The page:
T-Mobile CEO John Legere To Step Down; COO Mike Sievert Tapped To Lead After Sprint Mega-Merger

T-Mobile's outspoken CEO, John Legere, will be stepping down next year and will be replaced by current COO Mike Sievert. The company said Legere will stay on to help T-Mobile complete its $26.5 billion merger with Sprint.


T-Mobile announced a surprising move on Monday morning, revealing that its outspoken CEO John Legere will be stepping down at the end of April when his contract expires.

Legere will be replaced by Mike Sievert, current T-Mobile president and chief operating officer, in April. T-Mobile said Legere will remain as a board member for a smooth transition and help pull its $26.5 billion merger with Sprint over the goal line.

Legere took to Twitter on Monday saying that Sievert is "absolutely the right choice" to be the next CEO of the soon-to-be combined Sprint and T-Mobile, and that the company's current COO will take what the two have been working on for the past seven years and "supercharge it."

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"You’ve heard me joke that [Sievert] is “my son,” but in reality, since I hired him in 2012, he's been my mentee, my secret weapon and my friend. In our time we’ve launched 16 #uncarrier moves, shifted an archaic industry for consumers and wreaked havoc on the competition," Legere said on Twitter. "This move has been under development for a long time and I couldn’t be more confident in the future of [T-Mobile] under his leadership."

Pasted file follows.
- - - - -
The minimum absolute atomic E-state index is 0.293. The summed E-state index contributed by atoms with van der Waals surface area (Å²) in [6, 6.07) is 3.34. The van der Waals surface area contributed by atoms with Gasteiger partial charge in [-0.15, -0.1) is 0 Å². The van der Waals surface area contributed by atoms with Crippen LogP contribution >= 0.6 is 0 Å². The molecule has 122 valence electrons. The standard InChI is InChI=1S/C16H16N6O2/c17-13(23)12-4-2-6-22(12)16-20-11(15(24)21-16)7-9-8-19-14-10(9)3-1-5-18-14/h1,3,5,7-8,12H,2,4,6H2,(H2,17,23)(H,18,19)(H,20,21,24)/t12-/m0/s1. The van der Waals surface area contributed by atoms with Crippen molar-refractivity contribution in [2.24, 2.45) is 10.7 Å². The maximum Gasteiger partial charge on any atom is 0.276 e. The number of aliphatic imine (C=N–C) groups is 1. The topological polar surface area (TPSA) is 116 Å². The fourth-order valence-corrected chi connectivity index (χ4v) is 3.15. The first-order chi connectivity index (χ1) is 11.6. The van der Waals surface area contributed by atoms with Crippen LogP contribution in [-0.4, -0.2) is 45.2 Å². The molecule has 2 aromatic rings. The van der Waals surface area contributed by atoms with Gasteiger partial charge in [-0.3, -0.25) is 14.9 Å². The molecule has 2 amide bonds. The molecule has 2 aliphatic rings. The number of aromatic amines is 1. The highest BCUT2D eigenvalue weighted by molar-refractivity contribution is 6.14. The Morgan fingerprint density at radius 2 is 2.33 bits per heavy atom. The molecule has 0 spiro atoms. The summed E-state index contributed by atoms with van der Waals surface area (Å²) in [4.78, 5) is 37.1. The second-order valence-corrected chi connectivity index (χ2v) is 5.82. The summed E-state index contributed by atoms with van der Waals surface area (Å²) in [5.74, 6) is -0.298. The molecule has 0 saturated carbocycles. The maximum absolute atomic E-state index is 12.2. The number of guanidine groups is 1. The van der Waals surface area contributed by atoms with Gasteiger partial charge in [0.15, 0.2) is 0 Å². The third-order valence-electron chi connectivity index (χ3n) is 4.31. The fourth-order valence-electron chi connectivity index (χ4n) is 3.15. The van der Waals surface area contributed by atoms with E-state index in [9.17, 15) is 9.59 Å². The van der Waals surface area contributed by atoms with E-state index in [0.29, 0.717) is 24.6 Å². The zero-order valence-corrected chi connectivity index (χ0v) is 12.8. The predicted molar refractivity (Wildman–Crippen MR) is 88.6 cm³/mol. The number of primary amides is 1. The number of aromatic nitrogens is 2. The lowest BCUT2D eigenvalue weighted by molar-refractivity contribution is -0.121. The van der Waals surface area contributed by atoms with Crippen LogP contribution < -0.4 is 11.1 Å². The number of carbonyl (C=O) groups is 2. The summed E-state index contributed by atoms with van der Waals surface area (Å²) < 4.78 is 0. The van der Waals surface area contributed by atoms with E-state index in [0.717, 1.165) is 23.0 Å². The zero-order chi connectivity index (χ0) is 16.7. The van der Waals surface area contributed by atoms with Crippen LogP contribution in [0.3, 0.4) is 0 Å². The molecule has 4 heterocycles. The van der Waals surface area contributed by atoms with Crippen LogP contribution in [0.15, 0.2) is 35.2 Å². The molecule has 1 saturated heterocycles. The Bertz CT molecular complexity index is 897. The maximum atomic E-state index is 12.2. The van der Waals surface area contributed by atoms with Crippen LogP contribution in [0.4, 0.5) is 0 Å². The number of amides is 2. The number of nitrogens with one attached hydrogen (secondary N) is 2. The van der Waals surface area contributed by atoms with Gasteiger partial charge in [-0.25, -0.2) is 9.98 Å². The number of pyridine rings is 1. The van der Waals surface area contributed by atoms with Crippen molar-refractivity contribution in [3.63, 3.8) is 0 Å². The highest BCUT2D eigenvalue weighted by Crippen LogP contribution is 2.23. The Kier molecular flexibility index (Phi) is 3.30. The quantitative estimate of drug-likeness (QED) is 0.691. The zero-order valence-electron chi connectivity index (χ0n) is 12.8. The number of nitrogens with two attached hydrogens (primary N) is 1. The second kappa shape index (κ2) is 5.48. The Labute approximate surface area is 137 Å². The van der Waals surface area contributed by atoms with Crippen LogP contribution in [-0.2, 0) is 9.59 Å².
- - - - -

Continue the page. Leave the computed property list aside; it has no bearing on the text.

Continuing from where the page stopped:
[Related: Partners: Sprint, T-Mobile MegaMerger Could Create A 'Viable' Third Wireless Carrier Option For Channel, Business Customers]

Sievert was one of Legere's first hires when he came on as CEO in 2012, Legere said. "I'm really pleased he will be at the helm for the company's next chapter of growth … [Sievert] is 100 percent committed to continuing the 'uncarrier' strategy. T-Mobile will continue to be a disruptive force in wireless and beyond," he said during a business update conference call on Monday morning.

T-Mobile also announced on Monday that it has promoted Neville Ray, its CTO, to president of technology. Braxton Carter, it's CFO who was thought to be leaving the company at the end of 2019, will remain on through at least July 1, 2020, the company said.

Legere also stressed during the call that T-Mobile hosted on Monday that he isn't going anywhere anytime soon. The move is a part of a multi-year succession plan for a "next-generation leader" for the combined Sprint and T-Mobile. The leadership announcement "changes nothing" for the company's merger plans.

T-Mobile and Sprint received approval from the Federal Communications Commission (FCC) when the FCC voted in October along party lines to approve the Sprint-T-Mobile merger in a 3-2 vote. The merger is expected to close in early 2020.

The two companies have said that their merger will help them compete more aggressively with telecom incumbents AT&T and Verizon and create a stronger 5G story.

The move comes on the heels of reports last week that said Legere was a leading contender to become the next CEO of WeWork. Legere denied reports that he was ever interested in the position. SoftBank, Sprint's parent company, has a controlling interest in WeWork.

Legere said during the Monday call that he is not retiring and has already gotten interest from other companies looking for a cultural and leadership transformation. His T-Mobile contract bars him from taking a job with some direct carrier competitors. “It can’t be [with] companies I hate, which eliminates Verizon and AT&T from the list,” Legere said.